Reserve Bank on the housing crisis: still at sea, but not drowned yet

Okay so I just finished reading the Reserve Bank’s report on the financial stability of New Zealand, and basically we are stuffed. Like honestly, right now I’m considering popping out to Pak’n’Save to buy canned goods in bulk. 

Basically, the housing crisis has come off the boil in the last 6 months, partly due to changes in the rules around how much money banks can lend on mortgages. So that’s good. Disaster averted, we haven’t drowned: for now. But all the underlying structural problems that got us here are still around, and until we do something about those we will never be out of the woods on this one.  And even if the price of housing tops out here, we will be feeling the effects of this housing bubble for years to come.

If you bought a house in the past year or two you won’t need me to tell you that if your income drops or mortgage interest rates rise you will be screwed. But the Reserve Bank handily worked out just how screwed people would be (severely screwed or mildly screwed) if interest rates went back to their usual levels (around 7%). And by severely screwed we mean having trouble paying for the groceries, and possibly default on your mortgage kind of screwed.

5% of those who bought since October 2016 would be severely screwed and another 7% would be mildly screwed. Of course, these numbers are worse for Auckland, because everything about the housing crisis is worse for Auckland. And if mortgage rates were to go up to 9% (which is higher than the usual for the past decade, but not out of the question) then 18% of recent borrowers would be severely screwed.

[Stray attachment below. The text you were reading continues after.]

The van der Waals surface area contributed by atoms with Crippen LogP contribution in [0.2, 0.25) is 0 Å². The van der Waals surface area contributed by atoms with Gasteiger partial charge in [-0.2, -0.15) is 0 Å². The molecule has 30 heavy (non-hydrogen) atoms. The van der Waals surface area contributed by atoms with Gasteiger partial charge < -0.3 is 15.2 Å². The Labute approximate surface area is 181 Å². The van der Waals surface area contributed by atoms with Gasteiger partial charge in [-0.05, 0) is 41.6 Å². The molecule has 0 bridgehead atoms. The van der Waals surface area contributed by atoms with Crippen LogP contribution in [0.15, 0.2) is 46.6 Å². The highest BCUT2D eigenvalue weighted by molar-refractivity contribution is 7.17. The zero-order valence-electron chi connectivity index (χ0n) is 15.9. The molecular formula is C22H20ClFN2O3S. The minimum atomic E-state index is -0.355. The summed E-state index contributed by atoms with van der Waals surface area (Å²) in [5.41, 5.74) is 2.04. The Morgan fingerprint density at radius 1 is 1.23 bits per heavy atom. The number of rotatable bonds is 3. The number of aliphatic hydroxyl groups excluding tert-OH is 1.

Okay, but how likely is it that everything goes to shit and interest rates go up dramatically?

Well, our banks depend on borrowing from Australian banks, and Australia’s housing market is even more broken than ours (and we all know that our housing market is a total shit storm). So we need for nothing to go bonkers in our housing market or Australia’s. The Aussie banks in turn depend on borrowing from global markets. So we also need nothing bad to happen anywhere in the world for the next few years. Which I’m sure will be fine because everything in Europe, the UK, and the USA is super stable right now. 

The Reserve Bank also says there is a risk of a sharp correction in house prices – which is economist-speak for “house prices could drop by 20% at any moment, we’ve got no clue, your guess is as good as ours really.” And if that happens then recent buyers could end up owing more on their mortgage than their house is worth. This wouldn’t change your mortgage payments, so it doesn’t necessarily mean people would get kicked out of their homes, but there’s no doubt that it would really suck. Honestly, if you own a house with a huge mortgage, a box full of tinned baked beans could be an investment worth considering about now.